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For advanced gravitational wave detectors

EU-funded researchers have set up a facility to test new technologies and develop measurement techniques for gravitational wave detection in space.
For advanced gravitational wave detectors
The Laser Interferometer Gravitational-Wave Observatory (LIGO) detected gravitational waves twice last year, suggesting that such detections could soon become routine. This took over a decade as it was hard to achieve the required sensitivity to detect these ripples in space-time, whose existence Albert Einstein predicted 100 years ago.

Meanwhile, the European Space Agency (ESA) has started working on the Evolved Laser Interferometer Space Antenna (eLISA), a gravitational wave observatory to be launched in the 2030s. The LISA pathfinder spacecraft, a proof-of-concept mission was placed in orbit in December 2015 to demonstrate that the eLISA mission is possible.

Back on the ground, researchers pieced together a facility to test technologies and materials that will be required in space-based gravitational wave observatories. Developed as part of the GRLOW (Gravitational wave detectors low-frequency technology test bed) project, the set-up is composed of a thermally controlled vacuum tank that allows to suppress environmental fluctuations.

The proposed facility is able not only to screen the environmental fluctuations in the low-frequency regime but also to generate controlled perturbations. Inside the tank, an interferometer with picometre sensitivity allows the characterisation of materials – like carbon-fibre reinforced polymers and silicon carbide – in a measuring bandwidth relevant for space applications.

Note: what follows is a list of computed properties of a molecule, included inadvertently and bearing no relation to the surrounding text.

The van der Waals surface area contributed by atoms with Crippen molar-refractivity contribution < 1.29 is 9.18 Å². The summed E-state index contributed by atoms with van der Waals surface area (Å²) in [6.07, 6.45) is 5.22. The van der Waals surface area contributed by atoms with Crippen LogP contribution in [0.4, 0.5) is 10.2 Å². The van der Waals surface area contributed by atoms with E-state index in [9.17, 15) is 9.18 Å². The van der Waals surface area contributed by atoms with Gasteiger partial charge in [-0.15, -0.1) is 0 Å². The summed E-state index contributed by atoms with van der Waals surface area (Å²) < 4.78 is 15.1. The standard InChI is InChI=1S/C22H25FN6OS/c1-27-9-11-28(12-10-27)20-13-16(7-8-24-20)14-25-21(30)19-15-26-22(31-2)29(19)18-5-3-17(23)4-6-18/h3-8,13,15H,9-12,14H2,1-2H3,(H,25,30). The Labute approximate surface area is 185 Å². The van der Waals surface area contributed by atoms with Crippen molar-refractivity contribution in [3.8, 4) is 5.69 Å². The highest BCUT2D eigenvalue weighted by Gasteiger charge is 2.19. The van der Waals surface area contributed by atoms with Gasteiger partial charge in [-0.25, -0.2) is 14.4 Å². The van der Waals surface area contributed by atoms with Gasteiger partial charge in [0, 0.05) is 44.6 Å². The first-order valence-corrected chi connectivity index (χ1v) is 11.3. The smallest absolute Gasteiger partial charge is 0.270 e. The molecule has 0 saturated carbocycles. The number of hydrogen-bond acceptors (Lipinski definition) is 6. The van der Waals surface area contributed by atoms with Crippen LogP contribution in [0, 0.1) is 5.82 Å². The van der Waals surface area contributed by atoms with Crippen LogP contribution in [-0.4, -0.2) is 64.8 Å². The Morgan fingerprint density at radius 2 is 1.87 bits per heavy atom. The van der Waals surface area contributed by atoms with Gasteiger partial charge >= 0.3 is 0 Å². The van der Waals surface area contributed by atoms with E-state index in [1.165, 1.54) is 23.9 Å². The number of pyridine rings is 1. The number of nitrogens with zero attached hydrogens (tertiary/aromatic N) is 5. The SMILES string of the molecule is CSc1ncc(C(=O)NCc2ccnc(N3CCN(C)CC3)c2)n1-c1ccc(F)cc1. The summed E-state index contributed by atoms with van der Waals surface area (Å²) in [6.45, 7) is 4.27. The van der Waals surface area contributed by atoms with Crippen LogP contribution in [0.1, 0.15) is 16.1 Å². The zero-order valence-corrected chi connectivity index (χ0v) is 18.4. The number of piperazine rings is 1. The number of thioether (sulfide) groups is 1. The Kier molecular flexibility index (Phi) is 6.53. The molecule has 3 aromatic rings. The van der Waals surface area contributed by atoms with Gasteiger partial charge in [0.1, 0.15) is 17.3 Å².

The interferometer implementation is based on deep phase modulation, allowing continuous real-time tracking of free-falling mass, as required for gravitational wave detection. The GRLOW team built the required modulators from scratch to create a beatnote to be measured by a field-programmable gate array (FPGA)-based phasemeter. In addition, they developed the interferometer read-out system.

The novel GRLOW approach involved the adoption of a system-on-chip implementation for the phasemeter. This would allow high-precision metrology without having to recompile the software each time an input parameter is modified. Importantly, researchers have shown with a table-top experiment that it is possible to achieve a sensitivity of 10 nm per Hertz square root.

Lastly, data analysis techniques were developed to characterise the noise due to thermo-elastic distortion at very low frequencies in the LISA Pathfinder spacecraft. The new techniques are also applicable to the GRLOW set-up that will contribute to the start of the era of gravitational-wave astronomy, providing new information about the cosmos.

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Gravitational wave, LIGO, eLISA, LISA pathfinder, GRLOW, vacuum tank, interferometer
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